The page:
Will the Pentagon Respond to Chinese Media Reports of Rockets in the South China Sea?

South China Sea Analysis: Could US strategy in the South China Sea involve a new use for artillery weapons in the region?

A Chinese state-run Defense Times newspaper has said Norinco CS/AR-1 55mm anti-frogman rocket launcher defense systems with the capability to discover, identify and attack enemy combat divers had been installed on Fiery Cross Reef in the Spratly Islands.

While Pentagon officials did not wish to specifically comment on this report, saying they do not discuss intelligence matters, officials are clear that the US military "watches the area closely," Cmdr. Gary Ross, Pentagon spokesman, told Scout Warrior. 

While few are likely to view this particular development as extremely provocative, the presence of these weapons are, most likely, not a surprise to the Pentagon. However, the Pentagon has been very vocal in its criticism of China for "militarizing" the region, in some cases placing mobile artillery in disputed areas. 

It is not clear how long the weapons have been there, multiple reports say. However, the Chinese paper did specify that the rockets were in place to defend against Vietnamese divers from encroaching upon their territorial waters. The anti-frogman rockets could well have been in place since 2014, according to the state-run report, which cited a need to prevent Vietnamese divers from installing fishing nets in the area. 

The rockets were placed in the Fiery Cross Reef, a hotly contested area of the Spratly Islands; it is a Reef administered by China but also claimed by the Philippines, Vietnam and Taiwan, according to a report from Reuters. 

Continued tensions in the region come as senior Army and Pentagon strategists and planners consider ways to fire existing weapons platforms in new ways around the globe – including the possible placement of mobile artillery units in areas of the South China Sea to, if necessary, function as air-defense weapons to knock incoming rockets and cruise missiles out of the sky.

Having mobile counter-air weapons such as the M109 Paladin, able to fire 155m precision rounds on-the-move, could prove to be an effective air-defense deterrent against Chinese weapons in the region. 

The U.S. has a nuanced or complicated relationship with China involving both rivalry and cooperation; the recent Chinese move to put surface-to-air missiles on claimed territory in the South China Sea has escalated tensions and led Pentagon planners to consider various options.

Officials are clear to emphasize that no decisions have been made along these lines, yet it is one of the things being considered. Pentagon officials have opposed further militarization of the area and emphasized that the territorial disputes in the South China Sea need to be resolved peacefully and diplomatically. 

At the same time, Pentagon officials have publically stated the U.S. will continue “freedom of navigation” exercises wherein Navy ships sail within 12 miles of territory claimed by the Chinese - and tensions are clearly on the rise.  In addition to these activities, it is entirely possible the U.S. could also find ways to deploy more offensive and defensive weapons to the region.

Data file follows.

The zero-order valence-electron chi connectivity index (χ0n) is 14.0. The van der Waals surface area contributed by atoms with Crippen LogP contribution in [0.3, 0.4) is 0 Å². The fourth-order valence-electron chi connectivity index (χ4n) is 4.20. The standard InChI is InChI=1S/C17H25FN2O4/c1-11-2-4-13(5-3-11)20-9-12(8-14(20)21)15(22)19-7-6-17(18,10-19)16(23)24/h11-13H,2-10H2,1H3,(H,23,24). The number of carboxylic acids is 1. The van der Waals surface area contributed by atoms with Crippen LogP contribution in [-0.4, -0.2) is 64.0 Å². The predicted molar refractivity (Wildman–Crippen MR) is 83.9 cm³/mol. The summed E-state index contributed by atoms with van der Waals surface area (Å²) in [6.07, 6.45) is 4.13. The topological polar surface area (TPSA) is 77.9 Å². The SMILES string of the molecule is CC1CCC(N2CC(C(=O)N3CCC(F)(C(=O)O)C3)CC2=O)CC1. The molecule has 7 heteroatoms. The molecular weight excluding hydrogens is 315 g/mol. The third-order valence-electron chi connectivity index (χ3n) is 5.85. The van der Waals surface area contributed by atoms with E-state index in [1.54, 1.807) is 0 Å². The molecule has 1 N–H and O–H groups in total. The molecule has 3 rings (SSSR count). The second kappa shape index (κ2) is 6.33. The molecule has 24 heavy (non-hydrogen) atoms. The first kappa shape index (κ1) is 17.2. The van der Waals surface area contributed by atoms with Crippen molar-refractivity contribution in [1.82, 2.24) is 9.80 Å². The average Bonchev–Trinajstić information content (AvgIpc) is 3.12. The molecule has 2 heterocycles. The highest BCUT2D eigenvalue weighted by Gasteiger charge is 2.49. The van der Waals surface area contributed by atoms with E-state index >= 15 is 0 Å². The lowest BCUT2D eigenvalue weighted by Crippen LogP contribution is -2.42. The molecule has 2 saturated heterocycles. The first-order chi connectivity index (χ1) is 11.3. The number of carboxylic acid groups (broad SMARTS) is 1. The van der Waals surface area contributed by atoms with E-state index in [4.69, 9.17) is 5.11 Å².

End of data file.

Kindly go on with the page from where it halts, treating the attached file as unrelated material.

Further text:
Naturally, a move of this kind would need to involve close coordination with U.S. allies in the region, as the U.S. claims no territory in the South China Sea. However, this would involve the deployment of a weapons system which has historically been used for offensive attacks on land. The effort could use an M777 Howitzer or Paladin, weapons able to fire 155m rounds. 

“We could use existing Howitzers and that type of munition (155m shells) to knock out incoming threats when people try to hit us from the air at long ranges using rockets and cruise missiles,” a senior Army official said.

Howitzers or Paladins could be used as a mobile, direct countermeasures to incoming rockets, he said.  A key advantage to using a Paladin is that it is a mobile platform which could adjust to moving or fast-changing approaching enemy fire.

“A Howitzer can go where it has to go. It is a way of changing an offensive weapon and using it in dual capacity,” the official explained. “This opens the door to opportunities and options we have not had before with mobile defensive platforms and offensive capabilities."

Mobile air defenses such as an Army M777 or Paladin Howitzer weapon could use precision rounds and advancing fire-control technology to destroy threatening air assets such as enemy aircraft, drones or incoming artillery fire.

They would bring a mobile tactical advantage to existing Army air defenses such as the Patriot and Theater High Altitude Area Defense, or THAAD, which primarily function as fixed-defense locations, the senior Army official said.

The M777 artillery weapon, often used over the years in Iraq and Afghanistan, can fire the precision GPS-guided Excalibur artillery round able to destroy targets within one meter from up to 30-kilometers or more away.  Naturally, given this technology, it could potentially be applied as an air-defense weapon as well.